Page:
Wednesday, June 29, 2011

San-essu

Mr. Asashirô Hosonuma’s jewelry company Kinkôsha started in the pen business by producing high quality nibs for other companies around 1911. Some years later, the company was renamed as Hosonuma Shokai and included pens in its catalog under the brand SSS, San-essu, "three S" in Japanese.


This brand became one of the top three in Japan before the Second World War, together with the Japanese Swan and the well-known Pilot-Namiki. But the company disappeared in the 1950s unable to compete in the post-war Japanese market, overflown with pen companies.


This hard rubber pen is a nice example of a 1930s pen by SSS. It uses a shut-off system to seal the eyedropper ink deposit—all very Japanese.

Inside the barrel, the conical seal of the shut-off valve.

The nib is made of steel due to the war restrictions (the Sino Japanese war had started in 1931) in the use of gold. This led to the creation of the so called shiro nibs (shiro means "white" in Japanese). As many of them, this one is fairly flexible and has a very fine point.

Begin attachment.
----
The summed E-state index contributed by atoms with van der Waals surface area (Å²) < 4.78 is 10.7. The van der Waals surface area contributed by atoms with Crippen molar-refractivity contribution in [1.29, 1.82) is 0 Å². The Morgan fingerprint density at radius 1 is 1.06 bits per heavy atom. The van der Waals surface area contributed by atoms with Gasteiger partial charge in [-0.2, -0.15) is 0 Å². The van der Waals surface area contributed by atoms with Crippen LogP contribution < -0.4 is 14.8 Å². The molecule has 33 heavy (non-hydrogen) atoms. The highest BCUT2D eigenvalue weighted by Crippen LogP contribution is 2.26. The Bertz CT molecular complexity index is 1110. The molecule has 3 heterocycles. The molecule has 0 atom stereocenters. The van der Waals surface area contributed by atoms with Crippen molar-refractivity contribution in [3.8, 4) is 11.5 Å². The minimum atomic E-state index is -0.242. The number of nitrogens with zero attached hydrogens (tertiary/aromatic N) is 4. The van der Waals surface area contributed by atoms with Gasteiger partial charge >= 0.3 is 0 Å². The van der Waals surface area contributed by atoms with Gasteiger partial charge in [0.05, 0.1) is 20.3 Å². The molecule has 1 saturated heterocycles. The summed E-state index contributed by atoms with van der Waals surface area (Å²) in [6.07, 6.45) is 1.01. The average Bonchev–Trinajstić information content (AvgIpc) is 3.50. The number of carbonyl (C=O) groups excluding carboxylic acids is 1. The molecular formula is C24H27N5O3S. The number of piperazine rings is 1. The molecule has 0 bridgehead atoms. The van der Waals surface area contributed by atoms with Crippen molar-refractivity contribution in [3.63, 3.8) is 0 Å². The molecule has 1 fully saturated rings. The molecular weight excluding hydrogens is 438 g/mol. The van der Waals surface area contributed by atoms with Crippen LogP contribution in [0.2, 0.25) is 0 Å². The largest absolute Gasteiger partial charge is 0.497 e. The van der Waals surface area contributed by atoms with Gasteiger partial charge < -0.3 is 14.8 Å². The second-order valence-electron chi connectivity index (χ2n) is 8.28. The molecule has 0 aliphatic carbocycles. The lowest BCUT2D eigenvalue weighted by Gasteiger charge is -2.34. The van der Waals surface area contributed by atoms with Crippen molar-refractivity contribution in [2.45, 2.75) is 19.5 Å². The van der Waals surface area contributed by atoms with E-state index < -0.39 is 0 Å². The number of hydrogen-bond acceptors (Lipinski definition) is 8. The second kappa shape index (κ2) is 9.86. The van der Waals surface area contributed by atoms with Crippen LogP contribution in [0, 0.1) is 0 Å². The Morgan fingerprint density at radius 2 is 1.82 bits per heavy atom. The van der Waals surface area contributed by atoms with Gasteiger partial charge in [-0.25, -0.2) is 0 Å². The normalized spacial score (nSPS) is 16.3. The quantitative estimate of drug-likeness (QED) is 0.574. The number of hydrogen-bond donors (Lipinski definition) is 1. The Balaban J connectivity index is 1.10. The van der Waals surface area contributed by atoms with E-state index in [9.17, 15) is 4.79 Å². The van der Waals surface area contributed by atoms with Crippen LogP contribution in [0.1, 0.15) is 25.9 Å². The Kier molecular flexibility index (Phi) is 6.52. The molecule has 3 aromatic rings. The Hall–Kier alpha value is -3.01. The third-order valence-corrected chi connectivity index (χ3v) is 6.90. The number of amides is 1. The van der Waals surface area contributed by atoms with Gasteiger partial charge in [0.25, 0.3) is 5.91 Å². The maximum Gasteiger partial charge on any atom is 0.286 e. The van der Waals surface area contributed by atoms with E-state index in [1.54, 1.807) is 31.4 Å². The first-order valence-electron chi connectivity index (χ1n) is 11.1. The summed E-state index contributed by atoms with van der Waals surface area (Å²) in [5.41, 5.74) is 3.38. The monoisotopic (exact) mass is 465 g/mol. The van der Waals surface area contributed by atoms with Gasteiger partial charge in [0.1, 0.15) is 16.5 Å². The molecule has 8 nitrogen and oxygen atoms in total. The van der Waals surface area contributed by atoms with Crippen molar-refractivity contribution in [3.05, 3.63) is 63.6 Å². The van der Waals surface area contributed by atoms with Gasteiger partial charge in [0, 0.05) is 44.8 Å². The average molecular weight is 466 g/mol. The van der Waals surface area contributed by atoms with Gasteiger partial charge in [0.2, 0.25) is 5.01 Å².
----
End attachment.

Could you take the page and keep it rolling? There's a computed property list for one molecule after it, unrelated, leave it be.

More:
The engraved clip.

The flexible shiro nib in size 4.

The brand name is engraved on both the nib and on the barrel. The clip sports the company logo.

The pen dimensions:
Diameter: 13 mm.
Length capped: 132 mm.
Length uncapped: 116 mm.
Length posted: 160 mm.
Weight: 16.8 g (empty).
Cap weight: 6.1 g.

It is not difficult to find SSS pens in the second hand market in Japan.

(Pilot Capless, 14 K gold F nib – Montblanc Irish Green)

Bruno Taut
June 27, 2011
[labels: Japón, SSS]

PS: I am having serious troubles uploading images to this blog server. Blogger is certainly NOT what any blogger expected.

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